(ii) UK diplomats launch mass attack on Blair policy
The Times, Monday April 26, 2004
Extract: Tony Blair faced an unprecedented attack on foreign policy in the Middle East and Iraq yesterday, when dozens of eminent former British envoys jointly wrote a damning letter to Downing Street. Already under pressure from growing violence in Iraq, where more British troops may be deployed, the Prime Minister is accused of "abandoning" peace efforts between Israel and the Palestinians and of pursuing a policy in Iraq "doomed to failure".
(iii) Blair attacked over US policy
The Telegraph, Monday April 26, 2004
Extract: Tony Blair's handling of Iraq and the Middle East has been condemned by dozens of senior former British diplomats. The Prime Minister has been warned to stop backing America's "doomed" policy on Iraq and Israel, in an open letter from 52 former ambassadors, high commissioners and governors. He has also been advised to influence President George W Bush as "a matter of the highest urgency".
Extract: "We have always emphasized that governments in this part of the world are obsessed with power, and thus have kept their citizens under strict control," Fadlallah said, speaking through an interpreter. He cited two kinds of bad governance in the Arab world: the "tribal or dynastic families, who behave as if they have some divine right to conduct business," and "governments that have a fig leaf of legitimacy, in the form of ballots that produce 99.9 percent results."
Fadlallah noted that these undemocratic governments have stayed in power partly because "they are part of a web of international interests" -- meaning that they serve the interests of the United States and its allies. But he cautioned: "It is not fair or accurate to lay all the blame for this deformed political process on the shoulders of the West. There are really serious internal reasons as well for this underdevelopment."
The failed Arab regimes survive, Fadlallah said, thanks partly to the "excuse" of the Arab-Israeli conflict. "We have emergency laws; we have control by the security agencies; we have stagnation of opposition parties; we have the appropriation of political rights -- all this in the name of the Arab-Israeli conflict." He argued that resolving the Arab-Israeli problem was a necessary component of any serious Middle East initiative -- not just because it was right but because it would take away the props that support bad governance.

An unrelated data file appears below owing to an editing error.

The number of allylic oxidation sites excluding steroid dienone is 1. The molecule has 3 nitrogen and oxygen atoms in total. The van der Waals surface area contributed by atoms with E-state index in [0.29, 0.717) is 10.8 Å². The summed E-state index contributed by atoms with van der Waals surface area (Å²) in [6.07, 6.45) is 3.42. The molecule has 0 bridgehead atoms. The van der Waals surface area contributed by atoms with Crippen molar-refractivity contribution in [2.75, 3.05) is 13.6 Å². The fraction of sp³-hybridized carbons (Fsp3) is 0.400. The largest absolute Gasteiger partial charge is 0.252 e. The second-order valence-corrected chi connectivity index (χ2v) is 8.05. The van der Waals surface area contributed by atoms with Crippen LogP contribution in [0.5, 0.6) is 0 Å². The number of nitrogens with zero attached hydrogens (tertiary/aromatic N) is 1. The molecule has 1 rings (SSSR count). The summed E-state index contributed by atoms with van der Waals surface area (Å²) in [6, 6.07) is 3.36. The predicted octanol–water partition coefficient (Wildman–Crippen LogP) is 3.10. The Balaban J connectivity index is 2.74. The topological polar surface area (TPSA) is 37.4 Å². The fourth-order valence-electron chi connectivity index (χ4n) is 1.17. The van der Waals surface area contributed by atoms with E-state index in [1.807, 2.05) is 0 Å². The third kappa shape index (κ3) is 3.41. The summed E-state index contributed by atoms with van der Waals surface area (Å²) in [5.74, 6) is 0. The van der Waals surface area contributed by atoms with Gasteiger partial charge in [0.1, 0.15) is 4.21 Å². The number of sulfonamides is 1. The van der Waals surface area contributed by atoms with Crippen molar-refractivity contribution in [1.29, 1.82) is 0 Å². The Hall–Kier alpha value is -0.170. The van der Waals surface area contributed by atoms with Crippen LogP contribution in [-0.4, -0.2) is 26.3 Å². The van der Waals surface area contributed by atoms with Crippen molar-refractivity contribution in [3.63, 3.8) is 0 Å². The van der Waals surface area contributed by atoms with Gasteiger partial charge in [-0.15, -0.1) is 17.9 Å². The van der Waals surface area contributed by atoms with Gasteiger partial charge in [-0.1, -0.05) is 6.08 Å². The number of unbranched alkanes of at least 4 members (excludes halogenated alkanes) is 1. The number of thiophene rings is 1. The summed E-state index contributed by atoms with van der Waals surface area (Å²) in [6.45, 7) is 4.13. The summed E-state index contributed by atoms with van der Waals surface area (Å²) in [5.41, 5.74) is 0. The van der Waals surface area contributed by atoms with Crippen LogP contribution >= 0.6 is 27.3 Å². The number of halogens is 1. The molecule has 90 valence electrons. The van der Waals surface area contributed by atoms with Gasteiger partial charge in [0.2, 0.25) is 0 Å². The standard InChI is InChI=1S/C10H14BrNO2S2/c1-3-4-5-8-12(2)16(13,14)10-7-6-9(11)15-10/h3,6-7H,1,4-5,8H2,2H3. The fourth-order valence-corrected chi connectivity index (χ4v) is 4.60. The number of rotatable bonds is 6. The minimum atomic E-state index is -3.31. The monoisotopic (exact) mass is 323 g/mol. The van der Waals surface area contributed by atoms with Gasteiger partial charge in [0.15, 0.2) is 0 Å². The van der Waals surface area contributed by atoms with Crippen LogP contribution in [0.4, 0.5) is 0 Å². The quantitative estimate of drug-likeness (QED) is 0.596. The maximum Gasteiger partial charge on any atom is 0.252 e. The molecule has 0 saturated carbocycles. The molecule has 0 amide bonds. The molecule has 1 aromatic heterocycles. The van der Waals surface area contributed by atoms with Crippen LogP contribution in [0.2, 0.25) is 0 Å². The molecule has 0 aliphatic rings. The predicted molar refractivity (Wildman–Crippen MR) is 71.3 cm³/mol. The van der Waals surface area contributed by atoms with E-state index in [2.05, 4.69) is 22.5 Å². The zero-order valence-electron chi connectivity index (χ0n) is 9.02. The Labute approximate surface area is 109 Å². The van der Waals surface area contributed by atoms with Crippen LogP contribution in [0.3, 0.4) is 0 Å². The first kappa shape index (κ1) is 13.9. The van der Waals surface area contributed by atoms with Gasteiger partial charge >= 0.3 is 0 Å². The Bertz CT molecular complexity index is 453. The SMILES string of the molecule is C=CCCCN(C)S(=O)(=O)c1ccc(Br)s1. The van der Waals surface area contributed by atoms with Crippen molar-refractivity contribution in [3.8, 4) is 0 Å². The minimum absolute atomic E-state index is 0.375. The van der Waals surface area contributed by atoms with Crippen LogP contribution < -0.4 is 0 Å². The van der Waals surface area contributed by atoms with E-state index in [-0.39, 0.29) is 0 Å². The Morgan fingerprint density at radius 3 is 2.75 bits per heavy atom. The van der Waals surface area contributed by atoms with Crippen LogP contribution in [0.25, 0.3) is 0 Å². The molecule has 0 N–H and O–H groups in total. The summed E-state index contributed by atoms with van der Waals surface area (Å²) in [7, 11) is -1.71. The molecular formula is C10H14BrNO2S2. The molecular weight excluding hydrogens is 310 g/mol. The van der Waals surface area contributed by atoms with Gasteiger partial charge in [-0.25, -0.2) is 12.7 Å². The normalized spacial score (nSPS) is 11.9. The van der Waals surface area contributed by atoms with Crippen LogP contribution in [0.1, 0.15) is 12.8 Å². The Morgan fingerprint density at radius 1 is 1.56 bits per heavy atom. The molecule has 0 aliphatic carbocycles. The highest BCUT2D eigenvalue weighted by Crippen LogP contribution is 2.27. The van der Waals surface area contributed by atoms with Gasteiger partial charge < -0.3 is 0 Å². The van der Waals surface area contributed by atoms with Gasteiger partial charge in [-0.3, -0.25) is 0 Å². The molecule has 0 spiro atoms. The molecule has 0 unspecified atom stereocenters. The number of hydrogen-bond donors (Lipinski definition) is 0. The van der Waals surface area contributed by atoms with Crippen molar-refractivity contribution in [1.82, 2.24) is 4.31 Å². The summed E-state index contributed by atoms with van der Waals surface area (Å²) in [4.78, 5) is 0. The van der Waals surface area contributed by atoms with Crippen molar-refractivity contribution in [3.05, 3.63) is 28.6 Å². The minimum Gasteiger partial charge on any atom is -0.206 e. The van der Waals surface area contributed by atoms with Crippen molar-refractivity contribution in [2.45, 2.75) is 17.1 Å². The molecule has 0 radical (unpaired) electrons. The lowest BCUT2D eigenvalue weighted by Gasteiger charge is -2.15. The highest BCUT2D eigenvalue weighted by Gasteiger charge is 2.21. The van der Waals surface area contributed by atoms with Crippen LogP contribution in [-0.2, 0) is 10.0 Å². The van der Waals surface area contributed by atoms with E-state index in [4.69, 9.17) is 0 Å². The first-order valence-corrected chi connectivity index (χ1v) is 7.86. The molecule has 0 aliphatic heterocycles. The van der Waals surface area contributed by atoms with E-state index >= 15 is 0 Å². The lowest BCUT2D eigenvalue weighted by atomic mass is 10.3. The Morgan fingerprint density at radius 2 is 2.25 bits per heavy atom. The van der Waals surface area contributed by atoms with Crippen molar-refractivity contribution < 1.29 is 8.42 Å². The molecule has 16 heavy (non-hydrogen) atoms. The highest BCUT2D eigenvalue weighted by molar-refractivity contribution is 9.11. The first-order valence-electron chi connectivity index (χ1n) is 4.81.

What's important about Fadlallah's remarks is that you'd hear pretty much the same opinion everywhere in the Arab world. People are sick of political and economic underdevelopment, and they want change. But they want to make it for themselves.
(3)The Sick Man of the World
Saad Eddin Ibrahim, Washington Post, Friday, 28 March 2004 (Page A23)
Extract: Much of what is happening in the Middle East today is reminiscent of the Sick Man of Europe. Most of the 30-odd countries of what American officials are calling the Greater Middle East have been sociopolitically stagnant for decades. This is not for lack of popular desire for change. Saudi women defied the puritanical Wahhabi traditions and broke a stifling taboo by driving their cars in the streets of Riyadh 14 years ago. Thousands of political prisoners have been rotting in Syrian, Tunisian and Egyptian detention compounds for years without trials.
Such people provide an eloquent answer to the Arab rulers who met recently in Riyadh and Cairo for the purpose not of proposing plans for reform but of circumventing such plans, rumored to be coming from the United States and Europe. Egypt's President Hosni Mubarak seems to be taking the lead in resisting democratization in the region. He was quoted in a New York Times report from Cairo as saying, "If we open the door completely before the people, there will be chaos."
Never mind the condescending tone vis-à-vis his own people. How about just keeping the door ajar, as the opposition parties have pleaded with him to do for 20 years? In a joint statement with King Fahd of Saudi Arabia two weeks earlier, the two Arab leaders rejected any attempt to impose reform from "the outside." This is quite understandable for people who suffered from colonization. But what about the persistent demands from within?
Sharon Disengagement Plan: Key points
BBC News, 17 April 2004
Diplomats Attack Blair's Israel Policy
Guardian, 26 April 2004
America's Arab Allies Feel the Strain
BBC News, 21 April 2004
Jordan King Signals Rift with US
BBC News, 20 April 2004
Bush Hails 'Historic' Sharon Plan
BBC News, 14 April 2004
Real Arab Reform
Washington Post, 12 March 2004
Moderate Palestinian Prime Minister Visits London
Europe Report #72, 11 March 2004
The Sick Man of the World
Washington Post, 28 March 2004
Iraq Hostage Crisis Signals Turning Point for Japan
Asia Times, 14 April 2004
British UN Insider Thinks New UN Mandate in Iraq Likely after June
Europe Report #77, 1 April 2004
British UN Adviser Says Iraq a One-off Event
Europe Report #78, 1 April 2004